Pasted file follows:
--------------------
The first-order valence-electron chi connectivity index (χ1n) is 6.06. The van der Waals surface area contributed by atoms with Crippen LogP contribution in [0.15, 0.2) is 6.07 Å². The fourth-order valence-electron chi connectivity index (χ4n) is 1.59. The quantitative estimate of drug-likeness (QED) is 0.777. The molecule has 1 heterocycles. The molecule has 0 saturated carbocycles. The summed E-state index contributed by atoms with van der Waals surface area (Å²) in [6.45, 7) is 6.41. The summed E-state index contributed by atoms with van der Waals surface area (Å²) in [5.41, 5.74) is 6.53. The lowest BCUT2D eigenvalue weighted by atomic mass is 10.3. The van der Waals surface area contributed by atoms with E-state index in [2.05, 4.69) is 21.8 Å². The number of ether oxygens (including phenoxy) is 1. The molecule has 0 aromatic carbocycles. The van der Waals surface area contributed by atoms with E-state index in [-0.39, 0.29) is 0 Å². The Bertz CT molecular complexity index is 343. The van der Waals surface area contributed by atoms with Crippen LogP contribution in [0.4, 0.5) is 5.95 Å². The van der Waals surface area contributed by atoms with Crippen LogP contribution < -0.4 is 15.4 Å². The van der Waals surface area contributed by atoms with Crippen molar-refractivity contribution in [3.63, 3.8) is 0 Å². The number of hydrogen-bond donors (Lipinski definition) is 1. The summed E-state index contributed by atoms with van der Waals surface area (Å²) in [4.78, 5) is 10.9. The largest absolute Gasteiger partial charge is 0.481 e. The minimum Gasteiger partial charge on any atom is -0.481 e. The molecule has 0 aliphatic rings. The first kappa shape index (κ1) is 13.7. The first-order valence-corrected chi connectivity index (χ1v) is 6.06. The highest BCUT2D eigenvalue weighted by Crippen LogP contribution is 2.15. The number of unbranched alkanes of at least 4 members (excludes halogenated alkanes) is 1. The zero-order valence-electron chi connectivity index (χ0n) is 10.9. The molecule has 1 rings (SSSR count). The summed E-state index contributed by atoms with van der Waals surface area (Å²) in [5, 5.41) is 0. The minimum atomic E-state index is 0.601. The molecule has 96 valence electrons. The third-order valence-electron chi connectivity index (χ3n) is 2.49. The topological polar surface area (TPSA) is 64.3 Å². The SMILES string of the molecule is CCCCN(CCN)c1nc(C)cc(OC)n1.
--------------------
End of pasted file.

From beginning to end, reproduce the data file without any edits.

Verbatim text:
The first-order valence-electron chi connectivity index (χ1n) is 6.06. The van der Waals surface area contributed by atoms with Crippen LogP contribution in [0.15, 0.2) is 6.07 Å². The fourth-order valence-electron chi connectivity index (χ4n) is 1.59. The quantitative estimate of drug-likeness (QED) is 0.777. The molecule has 1 heterocycles. The molecule has 0 saturated carbocycles. The summed E-state index contributed by atoms with van der Waals surface area (Å²) in [6.45, 7) is 6.41. The summed E-state index contributed by atoms with van der Waals surface area (Å²) in [5.41, 5.74) is 6.53. The lowest BCUT2D eigenvalue weighted by atomic mass is 10.3. The van der Waals surface area contributed by atoms with E-state index in [2.05, 4.69) is 21.8 Å². The number of ether oxygens (including phenoxy) is 1. The molecule has 0 aromatic carbocycles. The van der Waals surface area contributed by atoms with E-state index in [-0.39, 0.29) is 0 Å². The Bertz CT molecular complexity index is 343. The van der Waals surface area contributed by atoms with Crippen LogP contribution in [0.4, 0.5) is 5.95 Å². The van der Waals surface area contributed by atoms with Crippen LogP contribution < -0.4 is 15.4 Å². The van der Waals surface area contributed by atoms with Crippen molar-refractivity contribution in [3.63, 3.8) is 0 Å². The number of hydrogen-bond donors (Lipinski definition) is 1. The summed E-state index contributed by atoms with van der Waals surface area (Å²) in [4.78, 5) is 10.9. The largest absolute Gasteiger partial charge is 0.481 e. The minimum Gasteiger partial charge on any atom is -0.481 e. The molecule has 0 aliphatic rings. The first kappa shape index (κ1) is 13.7. The first-order valence-corrected chi connectivity index (χ1v) is 6.06. The highest BCUT2D eigenvalue weighted by Crippen LogP contribution is 2.15. The number of unbranched alkanes of at least 4 members (excludes halogenated alkanes) is 1. The zero-order valence-electron chi connectivity index (χ0n) is 10.9. The molecule has 1 rings (SSSR count). The summed E-state index contributed by atoms with van der Waals surface area (Å²) in [5, 5.41) is 0. The minimum atomic E-state index is 0.601. The molecule has 96 valence electrons. The third-order valence-electron chi connectivity index (χ3n) is 2.49. The topological polar surface area (TPSA) is 64.3 Å². The SMILES string of the molecule is CCCCN(CCN)c1nc(C)cc(OC)n1.